Everyone knows that “Vietnam” supposedly gained “independence” from “Chinese” rule in the tenth century CE.

After that, however, we run into problems.

There are Chinese historical sources which indicate that Lý Công Uẩn, the founder of the Lý Dynasty (1009-1225) was Mân (Chn., Min 閩), that is, from the area of what is today Fujian Province, and that there were several fellow Mân people who worked for him.

The Đại Việt sử ký toàn thư indicates that the Trần family, the ruling family of the Trần Dynasty (1225-1400), were also Mân people.

Finally, Hồ Quý Ly, the official who usurped control from the Trần family and brought an end to that dynasty was reportedly descended from a family from the area that is now Zhejiang Province.

So what were all of these “Chinese” doing ruling over “independent Vietnam”???

There was an article recently in Nghiên cứu Lịch sử which essentially argued that Lý Công Uẩn may have been Mân but that he identified with the area of what is today the northern part of Vietnam.

That’s fine, but it doesn’t really tell us much about the past. What was going on at that time? Why were “outsiders” able to move into the area of the Red River Delta and assume supreme political power over the area?

What was going on in the larger region? At the same time that Đại Việt was established, there were many other kingdoms that emerged around the periphery of the former Tang empire as well. One such kingdom was established in the area of Fujian by Mân people.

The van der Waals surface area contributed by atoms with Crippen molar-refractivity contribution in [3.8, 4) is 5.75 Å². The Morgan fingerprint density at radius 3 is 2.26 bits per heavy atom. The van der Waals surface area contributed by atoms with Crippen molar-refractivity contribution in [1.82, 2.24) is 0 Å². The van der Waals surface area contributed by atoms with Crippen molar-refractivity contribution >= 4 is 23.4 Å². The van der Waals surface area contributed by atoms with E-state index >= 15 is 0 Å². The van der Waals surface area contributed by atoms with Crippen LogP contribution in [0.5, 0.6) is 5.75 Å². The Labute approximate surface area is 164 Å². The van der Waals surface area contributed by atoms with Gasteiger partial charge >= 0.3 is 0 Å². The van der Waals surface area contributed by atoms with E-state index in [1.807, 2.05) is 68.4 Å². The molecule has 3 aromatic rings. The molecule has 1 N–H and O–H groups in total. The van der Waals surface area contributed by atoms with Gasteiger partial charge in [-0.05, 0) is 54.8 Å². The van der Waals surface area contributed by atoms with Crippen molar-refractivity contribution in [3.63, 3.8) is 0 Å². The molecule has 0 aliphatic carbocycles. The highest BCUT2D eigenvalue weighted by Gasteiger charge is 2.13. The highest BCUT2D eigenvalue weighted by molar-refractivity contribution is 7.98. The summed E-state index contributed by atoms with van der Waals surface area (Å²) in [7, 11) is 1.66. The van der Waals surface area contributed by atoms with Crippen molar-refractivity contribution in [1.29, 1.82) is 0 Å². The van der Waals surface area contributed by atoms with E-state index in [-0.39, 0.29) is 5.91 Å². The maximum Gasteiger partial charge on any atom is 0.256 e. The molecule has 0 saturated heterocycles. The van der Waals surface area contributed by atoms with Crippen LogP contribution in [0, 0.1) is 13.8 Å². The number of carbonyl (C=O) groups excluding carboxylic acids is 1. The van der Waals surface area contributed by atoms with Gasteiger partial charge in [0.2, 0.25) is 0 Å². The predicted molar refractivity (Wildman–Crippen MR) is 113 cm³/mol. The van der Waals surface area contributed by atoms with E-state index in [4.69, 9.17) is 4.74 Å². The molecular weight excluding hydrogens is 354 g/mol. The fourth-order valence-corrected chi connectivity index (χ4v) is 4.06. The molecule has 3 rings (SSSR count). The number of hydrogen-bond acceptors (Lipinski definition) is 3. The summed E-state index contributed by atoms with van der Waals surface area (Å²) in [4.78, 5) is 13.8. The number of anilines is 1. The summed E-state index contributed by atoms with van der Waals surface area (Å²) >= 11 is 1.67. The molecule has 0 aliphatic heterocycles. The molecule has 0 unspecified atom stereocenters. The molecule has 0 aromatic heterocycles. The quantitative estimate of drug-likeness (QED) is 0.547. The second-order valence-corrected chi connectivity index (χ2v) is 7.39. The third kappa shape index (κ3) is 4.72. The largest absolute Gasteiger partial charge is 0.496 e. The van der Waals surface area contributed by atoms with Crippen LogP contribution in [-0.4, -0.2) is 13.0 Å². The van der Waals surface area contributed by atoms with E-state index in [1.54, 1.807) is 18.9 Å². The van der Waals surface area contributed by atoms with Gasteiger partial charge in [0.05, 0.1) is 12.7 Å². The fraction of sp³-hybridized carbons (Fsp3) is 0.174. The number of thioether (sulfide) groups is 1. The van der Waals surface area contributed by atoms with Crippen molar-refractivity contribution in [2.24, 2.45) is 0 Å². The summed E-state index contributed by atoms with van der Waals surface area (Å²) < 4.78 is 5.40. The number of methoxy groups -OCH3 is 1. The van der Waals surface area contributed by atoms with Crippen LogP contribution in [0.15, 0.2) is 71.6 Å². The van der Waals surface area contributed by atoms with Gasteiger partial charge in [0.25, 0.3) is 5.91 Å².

Why did this happen at that time?

Instead of talking about “Vietnam” becoming “independent” in the tenth century, we desperately need a new interpretation of the past, one which will account for why it is that Đại Việt was established at the same time that so many other kingdoms in the region were being established, and which will explain why so many “Chinese” were able to move into the Red River Delta and rule over it.

A new interpretation also needs to account for the many cultural and political similarities that we find in records about places like the tenth-century Kingdom of Mân and early Đại Việt.

And a final note: By putting so many words here in scare quotes (“”) I am indicating that I obviously know that terms like “Vietnam” and “China” and “Vietnamese” and “Chinese” are innappropriate for this period. I’ve used them here merely as a way to present a picture of the past in simple terms. Coming up with accurate terminology to describe this period is also something that is desperately needed.